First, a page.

The state of Maryland and the National Education Association have standards of achievement for the visual arts that I am supposed to help my students reach. My lessons are all supposed to be designed to lead students to mastery of these achievement standards. But there is nothing in the standards about “developing imagination.” The possession of individual creativity and imagination is assumed to be a foregone conclusion. This apparent lack of awareness that not all students possess the prerequisite building blocks for achieving arbitrary standards is one of the many flaws in our educational system today.

So much of what we are expected to help students achieve depends on mastery of other skills that are assumed to be possessed by all children everywhere. There is a lot of talk about how poverty and crime affect the children we teach, and how that should change the way we teach. But in the end it is all talk—we are simply expected to get these students to score higher on standardized achievement tests, which include nothing to do with creativity and imagination (as if there is a standardized test that could assess this, anyway). In the process of trying to get students’ test scores up, the government, the school districts and school administrations (and many teachers) not only does too little to enhance and develop creativity and imagination in their students, but they assist in squashing it out of them. I ask myself at least ten times a day if my need for an orderly classroom is simply aiding “the system” in squashing creativity out of my students, or if it is actually helping them to have a better learning environment.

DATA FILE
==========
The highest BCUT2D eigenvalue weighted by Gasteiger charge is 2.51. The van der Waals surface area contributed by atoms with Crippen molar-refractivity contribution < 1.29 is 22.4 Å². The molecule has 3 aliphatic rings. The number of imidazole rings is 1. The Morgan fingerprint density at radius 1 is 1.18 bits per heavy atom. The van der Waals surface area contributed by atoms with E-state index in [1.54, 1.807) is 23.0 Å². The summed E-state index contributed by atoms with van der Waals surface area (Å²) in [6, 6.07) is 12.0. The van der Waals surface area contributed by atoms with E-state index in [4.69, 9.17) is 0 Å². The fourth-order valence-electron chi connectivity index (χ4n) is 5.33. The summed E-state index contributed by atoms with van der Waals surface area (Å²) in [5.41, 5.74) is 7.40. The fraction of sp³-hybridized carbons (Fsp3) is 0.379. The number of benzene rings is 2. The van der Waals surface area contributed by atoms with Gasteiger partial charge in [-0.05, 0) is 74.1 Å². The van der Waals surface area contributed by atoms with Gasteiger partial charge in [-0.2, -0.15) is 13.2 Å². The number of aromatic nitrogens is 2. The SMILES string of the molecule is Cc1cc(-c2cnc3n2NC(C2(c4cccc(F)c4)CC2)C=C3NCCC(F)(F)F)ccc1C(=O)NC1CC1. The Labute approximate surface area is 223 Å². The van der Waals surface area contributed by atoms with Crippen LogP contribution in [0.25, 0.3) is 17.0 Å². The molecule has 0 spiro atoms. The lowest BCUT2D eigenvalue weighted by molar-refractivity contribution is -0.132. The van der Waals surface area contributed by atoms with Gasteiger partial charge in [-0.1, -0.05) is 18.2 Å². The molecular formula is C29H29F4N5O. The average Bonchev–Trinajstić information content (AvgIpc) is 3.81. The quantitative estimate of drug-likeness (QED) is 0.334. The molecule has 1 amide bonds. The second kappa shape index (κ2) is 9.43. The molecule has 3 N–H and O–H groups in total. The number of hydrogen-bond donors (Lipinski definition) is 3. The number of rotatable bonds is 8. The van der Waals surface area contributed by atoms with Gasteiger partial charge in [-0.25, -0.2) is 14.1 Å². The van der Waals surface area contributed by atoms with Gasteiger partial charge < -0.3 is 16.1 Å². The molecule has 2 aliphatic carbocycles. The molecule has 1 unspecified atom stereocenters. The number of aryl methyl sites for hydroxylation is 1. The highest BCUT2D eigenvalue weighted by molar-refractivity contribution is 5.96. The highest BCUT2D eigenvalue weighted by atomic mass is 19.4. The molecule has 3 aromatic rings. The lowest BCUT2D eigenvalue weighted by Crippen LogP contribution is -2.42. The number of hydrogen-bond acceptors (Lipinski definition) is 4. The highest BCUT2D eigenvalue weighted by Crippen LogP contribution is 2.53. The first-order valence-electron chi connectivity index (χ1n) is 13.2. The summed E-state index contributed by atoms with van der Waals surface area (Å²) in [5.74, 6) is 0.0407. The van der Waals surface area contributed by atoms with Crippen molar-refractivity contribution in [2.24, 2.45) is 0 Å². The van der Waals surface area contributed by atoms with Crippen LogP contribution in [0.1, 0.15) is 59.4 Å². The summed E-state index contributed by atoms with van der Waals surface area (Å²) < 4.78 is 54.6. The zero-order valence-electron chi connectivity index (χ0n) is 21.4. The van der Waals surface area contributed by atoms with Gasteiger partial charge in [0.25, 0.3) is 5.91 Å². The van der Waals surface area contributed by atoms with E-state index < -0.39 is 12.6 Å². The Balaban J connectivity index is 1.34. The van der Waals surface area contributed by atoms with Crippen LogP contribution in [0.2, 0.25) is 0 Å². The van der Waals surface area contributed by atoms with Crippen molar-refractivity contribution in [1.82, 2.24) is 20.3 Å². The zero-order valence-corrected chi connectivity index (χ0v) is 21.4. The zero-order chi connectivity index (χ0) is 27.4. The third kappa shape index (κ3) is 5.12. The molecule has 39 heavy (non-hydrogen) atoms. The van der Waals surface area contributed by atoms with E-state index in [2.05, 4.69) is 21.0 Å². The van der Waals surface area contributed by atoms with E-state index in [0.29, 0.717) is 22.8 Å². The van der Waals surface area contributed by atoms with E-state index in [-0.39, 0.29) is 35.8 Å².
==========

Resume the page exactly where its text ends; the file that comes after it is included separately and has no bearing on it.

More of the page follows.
As I attempt to look at all of this within the framework of a bigger picture, and as I ponder whether what I am attempting to accomplish is, indeed, along the order of the seemingly impossible task of teaching table manners to Orcs in the heart of Mordor, I have to wonder (every minute of every day) if I am up to this task.

Since I’ve chosen this particular metaphor, I’ll continue with it: What would Frodo Baggins do? Every step along the road of his inescapable journey he was tempted to just run back to The Shire, to the comfort of a polite, civil, peaceful community of like-minded individuals who enjoyed gardening, drinking, dancing and eating. But he never turned back, because he realized that The Shire would cease to exist if he did not complete his mission, because the boundaries of Mordor would simply creep further and further out until all the world would be overrun with the evil power of Sauron.